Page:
How we discovered a remote hot water spring in Bhutan

Tripoto
6th Dec 2015

It was back in December 2015 when 6 of us were in mid of a two week backpacking trip to Bhutan. I was leading the introductory trip on behalf of DarkGreen Adventures. On 7th day we saw some lovely monuments in Punakha and then decided to explore the remote villages of Punakha. I had read about a homestay named “Aum Chodey” in a village called “Dawakha”. When I called up the publishers for more information they banged the phone saying that they don’t entertain backpackers. We decided to find it out based on the little information we had. Fortunately we had a very friendly driver "Tshering” who could speak Hindi. Though everyone in hotels and restaurants could speak acceptable level of Hindi or English, rural Bhutan was very different.

Photo of How we discovered a remote hot water spring in Bhutan 1/1 by Krishna Kuya
Punakha Dzong
Day 7

As we set out along the Pho chu river we came across unmissable hanging bridges. I told everyone that if we get late and don’t find the right homestay we may have to spend night in our car trembling in cold. But we all were too excited to do photography on that bridge and ignored this warning. Anyway it was 4pm and Punakha was not as cold as other places of Bhutan. Later Tshering asked for directions to some people and went on driving confidently taking random left and right turns. As we moved ahead it was getting cold and we could barely see any home or people around. I had a strong feeling that we have lost our way so I advised Tshering to stop and ask someone. A vehicle came from front direction and told our driver that the village is in same direction in which we were going but there is no homestay out there. He advised us to go back. But I was not in a mood to back out so early and pressed to go to village and search.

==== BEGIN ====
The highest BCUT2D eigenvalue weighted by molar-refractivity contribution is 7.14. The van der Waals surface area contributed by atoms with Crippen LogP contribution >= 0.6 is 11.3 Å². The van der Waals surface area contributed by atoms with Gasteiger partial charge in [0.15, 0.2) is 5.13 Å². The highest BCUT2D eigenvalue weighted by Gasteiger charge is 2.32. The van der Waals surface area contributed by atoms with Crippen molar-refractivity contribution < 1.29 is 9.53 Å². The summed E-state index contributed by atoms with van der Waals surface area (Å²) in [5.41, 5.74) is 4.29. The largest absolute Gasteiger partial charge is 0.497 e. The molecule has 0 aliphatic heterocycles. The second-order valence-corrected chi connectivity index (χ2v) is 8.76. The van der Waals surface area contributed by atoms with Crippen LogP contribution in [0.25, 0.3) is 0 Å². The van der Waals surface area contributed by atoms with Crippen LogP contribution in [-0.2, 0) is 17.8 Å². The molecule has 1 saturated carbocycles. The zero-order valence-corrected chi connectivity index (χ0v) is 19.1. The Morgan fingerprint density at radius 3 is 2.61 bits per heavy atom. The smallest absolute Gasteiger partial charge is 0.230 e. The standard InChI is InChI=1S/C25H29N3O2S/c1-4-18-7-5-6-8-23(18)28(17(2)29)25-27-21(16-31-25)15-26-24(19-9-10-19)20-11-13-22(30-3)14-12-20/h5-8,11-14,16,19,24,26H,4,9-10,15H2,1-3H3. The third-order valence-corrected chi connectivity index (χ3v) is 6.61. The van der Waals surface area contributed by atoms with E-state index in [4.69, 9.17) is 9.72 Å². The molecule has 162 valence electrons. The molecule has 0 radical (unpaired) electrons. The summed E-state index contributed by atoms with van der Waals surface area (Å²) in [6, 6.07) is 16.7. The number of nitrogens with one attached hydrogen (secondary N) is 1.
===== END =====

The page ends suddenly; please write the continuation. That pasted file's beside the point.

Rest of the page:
Hanging Bridge on river at Punakha

Photo of Punakha, Bhutan by Krishna Kuya

By the time we reached village it was dusk and we were already shivering a little. The curious villagers gave us the same answers that there is no homestay here and we should not have come here without preparation and prior knowledge. Till now Tshering was leading the conversation in Dzongkha language and it appeared little disheartening to all of us. Then I spotted a 15 year boy looking at us. I guessed he might be going to school and knowing English. His name was Karma.

Me: Is there any place to stay overnight?

Karma: No

Me: So where do the guests stay when there is a function in village

Karma: They stay in the hall beside the temple

Me: So why can’t we stay there

Karma: Coz the hall is locked and key is with the village authority

Me: Can we try and get permission?

Karma: Yes, Let me talk to him. But do you have mattress and blanket?

Me: No, we have few thin blankets only. If you can arrange 2-3 mattresses we will manage for the night.

Karma: Okay. I will try

Me: Where can we have food?

Karma: You can go to the end of village. Take a left turn and walk 100 meters. There is a shop out there.